We picked the right show, too. After weeks of static set lists in '88, the most stagnant of his career, things started to loosen up during the five-night run at the Sports Arena in LA, notably the reintroduction of "Backstreets" and the debut of what for my money is still one of Bruce's greatest covers ever, The Sonics' "Have Love, Will Travel" (if it shows up on the current tour, I think we will have this torrent to thank).
Both songs are in the set here, but what made Mountain View 2 even more special was the encore, where Bruce blew past the set-closing "Raise Your Hand" and audibled "Little Latin Lupe Lu," not played since the legendary Boston Music Hall shows in 1977, and when that wasn't enough, "Twist and Shout" (both moments are highly amusing to watch and well captured). This show is as good as the US leg of the Express tour gets.
I was sitting elsewhere. On the lawn in fact. And why I wasn't audio taping escapes me, but I didn't need to be because Persic was. And our generous friend lent us his master tapes for this project. Persic himself once described this as one of his finer audience recordings and thanks to the shotgun Nakamichi mics and the repeater speakers on the lawn at Shoreline, it does sound uncannily close. You might ask why we didn't use the circulating soundboard recording of the show (surely the audio of a video feed, made famous on the Roses and Broken Hearts CD). Not only is it incomplete, but I find Persic's recording more satisfying to listen to. And its audience origin made it better suited for an audience video.
Persic's master tapes were key because the camcorder audio on our master video is quite poor and distorted. We knew we needed to swap it out and sync Persic's audio to our video. Having gone down this path before with our beloved compatriot Pete at Brucevideos with the Passaic and Widener College projects, I knew another three hours of syncing to picture threatened to put Pete in an early grave. And none of us want that.
What to do, what to do?
Then I had a novel idea and I knew just the man for the job, Hoserama. Many of his finest works involve the syncing and time alignment of multiple audio sources and he does so at a level the rest of us can't possibly achieve. So it occurred to me, rather than Pete syncing to picture, what if we asked Hoserama to sync Peric's audio to the camera audio to create a matrix with the camera audio as the baseline, then drop out the camera audio and leave Persic's audio in its place? All Pete would need to do then is rip out the entire soundtrack for each piece of the show (tapes one, two and three) and drop in Hoserama's synced Persic audio.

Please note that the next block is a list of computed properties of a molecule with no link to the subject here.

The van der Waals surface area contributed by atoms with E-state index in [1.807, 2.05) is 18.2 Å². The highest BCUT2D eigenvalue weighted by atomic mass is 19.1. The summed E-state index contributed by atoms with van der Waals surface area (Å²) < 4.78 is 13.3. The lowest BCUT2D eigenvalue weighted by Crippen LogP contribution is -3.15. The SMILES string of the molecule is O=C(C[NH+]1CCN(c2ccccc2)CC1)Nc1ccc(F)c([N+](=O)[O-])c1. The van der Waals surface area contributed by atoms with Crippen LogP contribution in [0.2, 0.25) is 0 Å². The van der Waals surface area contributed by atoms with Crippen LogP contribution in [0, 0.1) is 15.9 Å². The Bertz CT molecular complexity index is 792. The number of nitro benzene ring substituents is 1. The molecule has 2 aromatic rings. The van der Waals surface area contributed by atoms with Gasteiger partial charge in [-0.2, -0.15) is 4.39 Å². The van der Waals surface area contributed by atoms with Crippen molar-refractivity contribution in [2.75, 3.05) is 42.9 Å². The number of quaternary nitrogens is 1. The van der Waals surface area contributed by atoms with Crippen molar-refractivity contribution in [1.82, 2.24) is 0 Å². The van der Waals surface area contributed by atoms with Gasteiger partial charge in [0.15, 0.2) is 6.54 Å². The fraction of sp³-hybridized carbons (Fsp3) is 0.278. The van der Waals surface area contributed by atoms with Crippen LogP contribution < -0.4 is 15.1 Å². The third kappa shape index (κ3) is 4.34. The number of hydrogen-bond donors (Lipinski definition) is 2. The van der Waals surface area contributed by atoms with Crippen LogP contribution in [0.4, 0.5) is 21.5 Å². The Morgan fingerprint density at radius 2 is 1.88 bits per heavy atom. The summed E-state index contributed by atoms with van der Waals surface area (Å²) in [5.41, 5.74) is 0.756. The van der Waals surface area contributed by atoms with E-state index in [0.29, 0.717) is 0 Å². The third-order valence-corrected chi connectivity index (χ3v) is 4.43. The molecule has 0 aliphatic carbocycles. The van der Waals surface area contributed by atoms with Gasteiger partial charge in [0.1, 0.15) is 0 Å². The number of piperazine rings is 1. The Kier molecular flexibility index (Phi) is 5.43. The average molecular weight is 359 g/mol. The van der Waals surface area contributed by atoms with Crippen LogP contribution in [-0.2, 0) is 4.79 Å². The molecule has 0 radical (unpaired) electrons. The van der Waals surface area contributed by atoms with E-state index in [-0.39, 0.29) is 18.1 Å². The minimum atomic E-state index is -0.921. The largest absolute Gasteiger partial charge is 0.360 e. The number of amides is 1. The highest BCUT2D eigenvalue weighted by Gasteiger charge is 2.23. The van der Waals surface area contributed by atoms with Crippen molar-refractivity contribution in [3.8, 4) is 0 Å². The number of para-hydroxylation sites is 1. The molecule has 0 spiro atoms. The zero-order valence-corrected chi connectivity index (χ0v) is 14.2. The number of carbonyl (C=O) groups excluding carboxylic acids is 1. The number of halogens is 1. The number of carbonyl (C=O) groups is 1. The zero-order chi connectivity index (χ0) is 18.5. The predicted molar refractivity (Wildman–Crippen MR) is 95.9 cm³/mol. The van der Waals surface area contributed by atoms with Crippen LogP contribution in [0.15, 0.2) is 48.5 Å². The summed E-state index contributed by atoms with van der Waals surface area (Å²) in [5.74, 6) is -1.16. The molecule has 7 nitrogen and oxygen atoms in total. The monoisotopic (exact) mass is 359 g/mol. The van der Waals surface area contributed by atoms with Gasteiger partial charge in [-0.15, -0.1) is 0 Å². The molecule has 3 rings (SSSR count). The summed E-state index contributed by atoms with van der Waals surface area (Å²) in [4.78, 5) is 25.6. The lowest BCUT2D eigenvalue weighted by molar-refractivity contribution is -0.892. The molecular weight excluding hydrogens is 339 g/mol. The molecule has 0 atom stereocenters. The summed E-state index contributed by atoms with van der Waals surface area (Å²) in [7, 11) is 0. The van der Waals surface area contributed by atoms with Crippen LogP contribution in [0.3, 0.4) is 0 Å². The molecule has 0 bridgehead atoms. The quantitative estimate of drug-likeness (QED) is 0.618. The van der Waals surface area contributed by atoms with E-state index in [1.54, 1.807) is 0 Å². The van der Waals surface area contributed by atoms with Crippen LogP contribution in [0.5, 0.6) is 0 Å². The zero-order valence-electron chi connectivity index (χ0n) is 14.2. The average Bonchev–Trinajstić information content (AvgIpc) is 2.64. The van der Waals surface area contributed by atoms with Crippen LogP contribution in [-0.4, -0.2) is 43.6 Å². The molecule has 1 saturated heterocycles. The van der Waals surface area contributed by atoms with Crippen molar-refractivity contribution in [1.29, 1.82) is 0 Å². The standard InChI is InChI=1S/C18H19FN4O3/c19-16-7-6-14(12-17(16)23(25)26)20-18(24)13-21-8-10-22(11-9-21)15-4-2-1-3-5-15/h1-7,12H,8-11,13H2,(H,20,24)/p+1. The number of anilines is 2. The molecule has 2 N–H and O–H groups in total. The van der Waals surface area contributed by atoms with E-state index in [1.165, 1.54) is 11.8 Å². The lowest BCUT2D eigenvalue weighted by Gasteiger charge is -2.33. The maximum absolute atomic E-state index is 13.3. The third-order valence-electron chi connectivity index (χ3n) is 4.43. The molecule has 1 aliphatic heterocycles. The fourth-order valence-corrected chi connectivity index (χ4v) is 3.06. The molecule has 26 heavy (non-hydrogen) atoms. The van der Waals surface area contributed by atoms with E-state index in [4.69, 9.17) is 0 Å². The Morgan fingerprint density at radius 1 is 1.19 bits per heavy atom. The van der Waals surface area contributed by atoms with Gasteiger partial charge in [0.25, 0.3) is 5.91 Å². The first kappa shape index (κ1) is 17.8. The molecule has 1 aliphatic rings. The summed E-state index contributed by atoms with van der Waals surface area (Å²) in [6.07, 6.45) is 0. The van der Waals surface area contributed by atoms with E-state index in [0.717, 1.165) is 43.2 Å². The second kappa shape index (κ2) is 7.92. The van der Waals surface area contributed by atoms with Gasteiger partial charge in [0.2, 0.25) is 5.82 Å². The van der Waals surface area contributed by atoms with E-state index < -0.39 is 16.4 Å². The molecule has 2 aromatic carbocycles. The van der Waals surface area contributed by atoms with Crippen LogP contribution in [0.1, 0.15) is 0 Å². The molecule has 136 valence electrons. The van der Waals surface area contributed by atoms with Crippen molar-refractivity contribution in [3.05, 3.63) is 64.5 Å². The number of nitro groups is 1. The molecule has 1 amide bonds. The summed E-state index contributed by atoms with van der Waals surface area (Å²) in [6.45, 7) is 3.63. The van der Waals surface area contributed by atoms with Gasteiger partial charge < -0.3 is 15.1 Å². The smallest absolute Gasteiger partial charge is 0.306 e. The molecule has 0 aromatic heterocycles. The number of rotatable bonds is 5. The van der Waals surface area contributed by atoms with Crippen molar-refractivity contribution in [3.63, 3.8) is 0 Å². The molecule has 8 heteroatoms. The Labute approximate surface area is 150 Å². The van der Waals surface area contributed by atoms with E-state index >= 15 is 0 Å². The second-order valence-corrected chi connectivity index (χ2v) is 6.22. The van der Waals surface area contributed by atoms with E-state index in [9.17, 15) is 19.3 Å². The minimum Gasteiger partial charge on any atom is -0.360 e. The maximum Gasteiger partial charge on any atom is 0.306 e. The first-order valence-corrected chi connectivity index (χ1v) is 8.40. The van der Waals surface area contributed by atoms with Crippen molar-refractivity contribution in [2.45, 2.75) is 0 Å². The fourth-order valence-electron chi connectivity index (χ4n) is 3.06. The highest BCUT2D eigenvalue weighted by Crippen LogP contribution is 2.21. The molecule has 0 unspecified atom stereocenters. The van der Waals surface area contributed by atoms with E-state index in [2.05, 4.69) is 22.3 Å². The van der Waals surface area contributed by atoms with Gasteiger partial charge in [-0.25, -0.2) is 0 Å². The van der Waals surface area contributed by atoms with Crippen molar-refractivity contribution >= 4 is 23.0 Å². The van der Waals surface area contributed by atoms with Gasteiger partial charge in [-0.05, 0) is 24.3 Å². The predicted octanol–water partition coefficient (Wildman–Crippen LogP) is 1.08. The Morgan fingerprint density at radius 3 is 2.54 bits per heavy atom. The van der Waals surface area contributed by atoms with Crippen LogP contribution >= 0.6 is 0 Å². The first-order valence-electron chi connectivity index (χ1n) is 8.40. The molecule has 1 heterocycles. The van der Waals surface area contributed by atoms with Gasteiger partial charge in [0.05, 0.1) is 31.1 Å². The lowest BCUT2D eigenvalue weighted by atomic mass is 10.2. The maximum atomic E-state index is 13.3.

I have never heard of this being done before to sync audio to video, but it seemed logical and after talking it through with Hoserama, he agreed to do a test. Sure enough, the sync, drop and replace model worked, saving Pete literally dozens of hours of painstaking work. And Pete says the sync is better than he could do by hand anyway. A thousand Thank Yous to Hoserama for his invaluable contribution to this project.
Pete, as he has so graciously done before, did the rest, mastering and authoring to make the video and audio the best they can be. There are a few moments where the axis of the camera titled changing the horizon and in a few of the most egregious moments, Pete does some post-production to correct the problem. The image straightens but the quality worsens, so it is used sparingly. His work across the board is, as usual, top notch and there is no way this project happens without his involvement. Pete, once again, thanks.
Last but not least, I want to thank J, my friend of nearly 30 years, for allowing me to push him into the show in a wheelchair and for the staggering number of wonderful recordings he made under the JEMS banner low these many years. J has been having some health issues of late, and while I know he will bounce back again as he always does, I just want to say to everyone you couldn't find a better friend and partner in this crazy hobby of ours than he. Round for round, pound for pound, there ain't a finer man around.
From J's initial attempts to locate the video masters to the Apple ProRes transfer to borrowing Persic's cassettes to getting the files to Hoserama and Pete and then pulling them all back together again as authored DVDs, the Mountain View project has lasted over a year. We missed the true anniversary by a couple of days, but after 26 years, we're guessing you won't mind.
OMG, I should have been getting wheelchair seats all these years!
Thanks for all the work as I know it was not easy!
Again, to all those listed above, we all really appreciate your efforts!!
Download part 1 here
Download part 2 here
Download part 3 here
Download part 4 here
Download part 5 here
Download part 6 here
Download part 7 here
Download part 8 here
Download part 9 here
Download part 10 here
Download part 11 here
Download part 12 here
Download part 13 here
Download part 14 here